Monday Morning Wake-Up Call

It seems selfish to talk about such a mundane breaking apart in a world where real wreckage lies scattered everywhere. Instead, I try to carry the sadness around quietly, so as not to take up too much air with it, to leave space for the far more significant sadnesses of others. How do we appropriately mourn the passage of time when it’s passing beautifully, safely, but not for everyone? And how do we honor milestones that happen while we aren’t looking? The first toddling steps, taken at home with the sitter while we’re at work, or the first baby tooth, lost at preschool. The last time we saw someone, not knowing it was the last. All I know to do is acknowledge the fortune of having milestones to celebrate at all. I can celebrate people whose accomplishments mark time in my own life. I can accept that firsts and lasts are both glorious and breathtakingly sad, especially when they sneak up on us. I can watch and listen for losses I can do something about, and then I can stand by someone’s side, make a phone call, give my time, cast a vote—anything I can do, as often as possible—to try to make sure fewer parents suffer the unthinkable, that more people will bear only the most ordinary losses. And I can try to contain my emotions when they hit me like a wave in public, the way they did that late-summer afternoon while shopping for peaches. If you happen to catch me moping while gazing upon my firstborn’s favorite food, know that I’m pulling myself together. Really, I am. I’ve just slipped for a second into my own tiny, self-indulgent grief. And if you, too, are thinking, I thought I had more time, for any reason—a loss large or small or so eclipsed by refracted rays of joy that you’re ashamed to call it a loss at all—come stand quietly by the fruit with me. We don’t even have to talk, unless… well, would you mind telling me to turn my oven off? It’s so easy to miss the moment when things begin to burn.

— Mary Laura PhilpottBomb Shelter: Love, Time, and Other Explosives (Atria Books, April 12, 2022)


Notes:

You ask me am I crazy for playing the cello in a war zone

One night, I dreamed that I was meeting my friend, a poet named Mariana, in Sarajevo, the city of love. I woke up confused. Sarajevo, a symbol of love? Wasn’t Sarajevo the site of one of the bloodiest civil wars of the late twentieth century? Then I remembered. Vedran Smailović. The cellist of Sarajevo…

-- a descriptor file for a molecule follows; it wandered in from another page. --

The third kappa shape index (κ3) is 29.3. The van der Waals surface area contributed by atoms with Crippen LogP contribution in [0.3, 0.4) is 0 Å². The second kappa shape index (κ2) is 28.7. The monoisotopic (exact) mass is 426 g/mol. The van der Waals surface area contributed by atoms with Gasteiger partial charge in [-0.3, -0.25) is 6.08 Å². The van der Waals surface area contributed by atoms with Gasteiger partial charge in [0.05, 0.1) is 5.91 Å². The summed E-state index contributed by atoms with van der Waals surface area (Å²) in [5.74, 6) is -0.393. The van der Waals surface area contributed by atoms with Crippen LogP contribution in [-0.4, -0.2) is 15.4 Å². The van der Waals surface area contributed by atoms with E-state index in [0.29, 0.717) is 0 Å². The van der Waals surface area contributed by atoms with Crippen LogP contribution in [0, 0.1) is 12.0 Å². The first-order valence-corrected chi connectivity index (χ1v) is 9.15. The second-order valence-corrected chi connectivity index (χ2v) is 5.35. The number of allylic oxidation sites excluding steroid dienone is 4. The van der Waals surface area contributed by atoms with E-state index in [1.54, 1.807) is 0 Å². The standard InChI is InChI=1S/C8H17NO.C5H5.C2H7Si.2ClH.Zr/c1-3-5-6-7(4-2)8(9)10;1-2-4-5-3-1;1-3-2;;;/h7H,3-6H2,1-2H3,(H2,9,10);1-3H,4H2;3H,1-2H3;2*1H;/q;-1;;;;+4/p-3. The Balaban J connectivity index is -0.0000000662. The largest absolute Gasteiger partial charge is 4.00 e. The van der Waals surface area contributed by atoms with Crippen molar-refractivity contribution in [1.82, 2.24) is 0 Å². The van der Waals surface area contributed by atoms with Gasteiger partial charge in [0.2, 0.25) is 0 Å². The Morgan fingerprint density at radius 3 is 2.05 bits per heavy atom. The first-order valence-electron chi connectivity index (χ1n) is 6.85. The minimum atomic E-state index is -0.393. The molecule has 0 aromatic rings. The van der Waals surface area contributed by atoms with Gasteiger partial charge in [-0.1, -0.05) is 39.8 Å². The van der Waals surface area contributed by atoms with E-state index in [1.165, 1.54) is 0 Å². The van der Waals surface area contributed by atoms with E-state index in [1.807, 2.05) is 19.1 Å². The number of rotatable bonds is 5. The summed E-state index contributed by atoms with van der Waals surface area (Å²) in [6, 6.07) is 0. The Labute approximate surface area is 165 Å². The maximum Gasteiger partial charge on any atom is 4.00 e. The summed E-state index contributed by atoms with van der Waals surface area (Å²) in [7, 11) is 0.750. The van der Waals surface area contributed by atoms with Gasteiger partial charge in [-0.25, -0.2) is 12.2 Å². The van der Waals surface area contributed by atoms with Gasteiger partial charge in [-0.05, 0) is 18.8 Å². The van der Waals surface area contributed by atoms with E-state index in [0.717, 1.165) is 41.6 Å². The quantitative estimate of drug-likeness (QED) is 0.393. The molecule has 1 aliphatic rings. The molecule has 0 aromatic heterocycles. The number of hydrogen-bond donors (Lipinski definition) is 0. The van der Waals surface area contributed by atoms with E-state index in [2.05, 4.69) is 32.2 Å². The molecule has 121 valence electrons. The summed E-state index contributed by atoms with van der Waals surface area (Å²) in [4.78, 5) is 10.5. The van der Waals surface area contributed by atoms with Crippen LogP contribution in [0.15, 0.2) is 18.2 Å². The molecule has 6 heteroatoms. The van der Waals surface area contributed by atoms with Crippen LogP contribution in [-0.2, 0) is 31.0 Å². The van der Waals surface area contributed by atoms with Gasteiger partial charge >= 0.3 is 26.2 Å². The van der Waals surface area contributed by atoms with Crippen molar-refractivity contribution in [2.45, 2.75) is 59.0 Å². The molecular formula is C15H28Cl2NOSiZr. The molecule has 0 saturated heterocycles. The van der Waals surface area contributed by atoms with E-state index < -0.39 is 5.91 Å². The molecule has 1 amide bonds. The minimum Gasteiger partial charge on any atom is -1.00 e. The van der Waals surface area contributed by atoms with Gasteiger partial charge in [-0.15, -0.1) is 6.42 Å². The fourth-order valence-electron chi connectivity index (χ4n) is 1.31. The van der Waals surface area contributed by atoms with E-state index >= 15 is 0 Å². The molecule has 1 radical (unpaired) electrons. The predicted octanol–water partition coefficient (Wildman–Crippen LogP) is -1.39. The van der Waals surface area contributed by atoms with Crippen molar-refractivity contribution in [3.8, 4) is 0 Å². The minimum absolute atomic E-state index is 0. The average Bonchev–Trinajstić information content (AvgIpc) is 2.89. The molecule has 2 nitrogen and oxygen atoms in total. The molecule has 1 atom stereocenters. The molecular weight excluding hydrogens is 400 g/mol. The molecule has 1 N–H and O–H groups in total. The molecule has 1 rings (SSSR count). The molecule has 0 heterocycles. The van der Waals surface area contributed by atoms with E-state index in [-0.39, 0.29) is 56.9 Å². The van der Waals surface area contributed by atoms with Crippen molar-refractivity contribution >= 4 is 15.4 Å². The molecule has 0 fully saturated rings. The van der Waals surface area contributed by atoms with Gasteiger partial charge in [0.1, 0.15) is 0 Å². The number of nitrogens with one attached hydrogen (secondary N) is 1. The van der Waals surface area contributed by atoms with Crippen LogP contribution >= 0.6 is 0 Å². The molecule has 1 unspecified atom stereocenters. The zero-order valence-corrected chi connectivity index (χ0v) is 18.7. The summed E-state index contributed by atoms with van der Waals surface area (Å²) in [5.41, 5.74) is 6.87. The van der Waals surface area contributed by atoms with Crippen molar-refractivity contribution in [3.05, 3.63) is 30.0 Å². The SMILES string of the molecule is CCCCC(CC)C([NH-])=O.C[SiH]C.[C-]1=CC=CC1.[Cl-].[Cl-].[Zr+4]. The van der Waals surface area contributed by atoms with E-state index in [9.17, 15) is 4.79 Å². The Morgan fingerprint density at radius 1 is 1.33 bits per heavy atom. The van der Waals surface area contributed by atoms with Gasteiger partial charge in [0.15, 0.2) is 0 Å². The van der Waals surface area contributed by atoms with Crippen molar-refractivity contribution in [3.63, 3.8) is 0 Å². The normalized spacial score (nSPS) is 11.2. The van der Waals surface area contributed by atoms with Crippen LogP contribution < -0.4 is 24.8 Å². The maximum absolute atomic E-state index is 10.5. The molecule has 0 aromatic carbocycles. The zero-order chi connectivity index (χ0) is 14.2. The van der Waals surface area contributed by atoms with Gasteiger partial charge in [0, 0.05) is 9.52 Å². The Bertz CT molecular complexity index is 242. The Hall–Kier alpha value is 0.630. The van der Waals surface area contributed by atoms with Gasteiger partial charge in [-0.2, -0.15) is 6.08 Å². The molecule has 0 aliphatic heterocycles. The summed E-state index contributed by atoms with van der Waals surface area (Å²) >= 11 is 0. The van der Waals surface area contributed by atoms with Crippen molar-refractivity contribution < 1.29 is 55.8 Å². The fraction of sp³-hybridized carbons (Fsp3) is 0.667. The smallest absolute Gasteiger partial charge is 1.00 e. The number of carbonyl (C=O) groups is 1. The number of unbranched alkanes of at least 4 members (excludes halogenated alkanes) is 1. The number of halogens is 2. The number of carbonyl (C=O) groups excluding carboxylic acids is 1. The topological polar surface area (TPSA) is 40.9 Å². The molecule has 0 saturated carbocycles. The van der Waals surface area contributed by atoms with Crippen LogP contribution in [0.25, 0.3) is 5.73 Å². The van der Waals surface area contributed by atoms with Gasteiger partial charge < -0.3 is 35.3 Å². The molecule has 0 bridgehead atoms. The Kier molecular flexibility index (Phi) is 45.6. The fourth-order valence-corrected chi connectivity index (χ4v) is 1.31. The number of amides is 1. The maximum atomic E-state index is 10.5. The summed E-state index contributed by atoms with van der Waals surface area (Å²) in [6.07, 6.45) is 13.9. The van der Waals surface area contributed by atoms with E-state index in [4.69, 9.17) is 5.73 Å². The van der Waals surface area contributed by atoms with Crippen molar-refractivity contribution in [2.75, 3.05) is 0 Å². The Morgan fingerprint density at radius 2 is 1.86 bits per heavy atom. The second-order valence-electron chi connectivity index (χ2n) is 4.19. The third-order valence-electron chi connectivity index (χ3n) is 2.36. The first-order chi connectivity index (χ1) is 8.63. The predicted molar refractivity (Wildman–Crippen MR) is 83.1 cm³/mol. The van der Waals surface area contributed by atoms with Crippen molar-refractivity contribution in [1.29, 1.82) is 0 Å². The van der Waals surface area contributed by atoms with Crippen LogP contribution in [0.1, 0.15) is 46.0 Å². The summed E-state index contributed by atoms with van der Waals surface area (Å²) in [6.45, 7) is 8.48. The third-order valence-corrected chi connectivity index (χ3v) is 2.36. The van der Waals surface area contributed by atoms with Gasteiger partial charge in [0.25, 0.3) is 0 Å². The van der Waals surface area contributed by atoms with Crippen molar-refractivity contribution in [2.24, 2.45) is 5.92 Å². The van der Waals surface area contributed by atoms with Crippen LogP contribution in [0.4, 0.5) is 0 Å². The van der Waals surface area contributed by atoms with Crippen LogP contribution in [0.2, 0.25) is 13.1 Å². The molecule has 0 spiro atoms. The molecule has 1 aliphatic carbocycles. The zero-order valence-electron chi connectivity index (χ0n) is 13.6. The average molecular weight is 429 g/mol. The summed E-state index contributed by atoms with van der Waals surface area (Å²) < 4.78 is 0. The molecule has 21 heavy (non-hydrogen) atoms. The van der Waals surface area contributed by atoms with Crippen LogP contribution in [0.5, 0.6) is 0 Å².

You ask me am I crazy for playing the cello in a war zone, he says. Why don’t you ask THEM if they’re crazy for shelling Sarajevo?

His gesture reverberates throughout the city, over the airwaves. Soon, it’ll find expression in a novel, a film. But before that, during the darkest days of the siege, Smailović will inspire other musicians to take to the streets with their own instruments. They don’t play martial music, to rouse the troops against the snipers, or pop tunes, to lift the people’s spirits. They play the Albinoni. The destroyers attack with guns and bombs, and the musicians respond with the most bittersweet music they know.

We’re not combatants, call the violinists; we’re not victims, either, add the violas. We’re just humans, sing the cellos, just humans: flawed and beautiful and aching for love.

Susan Cain, “Bittersweet: How Sorrow and Longing Make Us Whole” (Crown, April 5, 2022)


Image: Manny Becerra via Unsplash

…his long neck folded

All winter
the blue heron
slept among the horses.
I do not know
the custom of herons,
do not know
if the solitary habit
is their way,
or if he listened for
some missing one—
not knowing even
that was what he did—
in the blowing
sounds in the dark,
I know that
hope is the hardest
love we carry.
He slept
with his long neck
folded, like a letter
put away.

— Jane Hirshfield, “Hope and Love” from “The Lives of the Heart: Poems


Photo: DK @ Daybreak. Heron. 6:03 am, August 22, 2021. 75° F. Cove Island Park, Stamford, CT. 

Tuesday Morning Wake-Up Call

I beg your pardon, I hear my disease answer in reply to my many charges leveled against it—of trespass, hijack, squatting, invasion, vandalism, anxiety, psychosis, psoriasis (of the mind), catatonia (of the spirit), a Gordian knot (of my reason), poisoning, pollution, warping—I did not grow in you uninvited by the way you lived and the life that you were given to begin with. I started in you with time and from time. I opened my eyes thanks to you finding the combination to unlock my presence in you by the way you lived your life. I had no intention to riot against you, my host, upon whom I depended for sustenance and a quiet life—which is all I ever wanted. I did not intend to finish you and me in the process. As long as you lived on, so would I. As long as you left me undisturbed, I would keep quiet and dormant in you until the end of your days.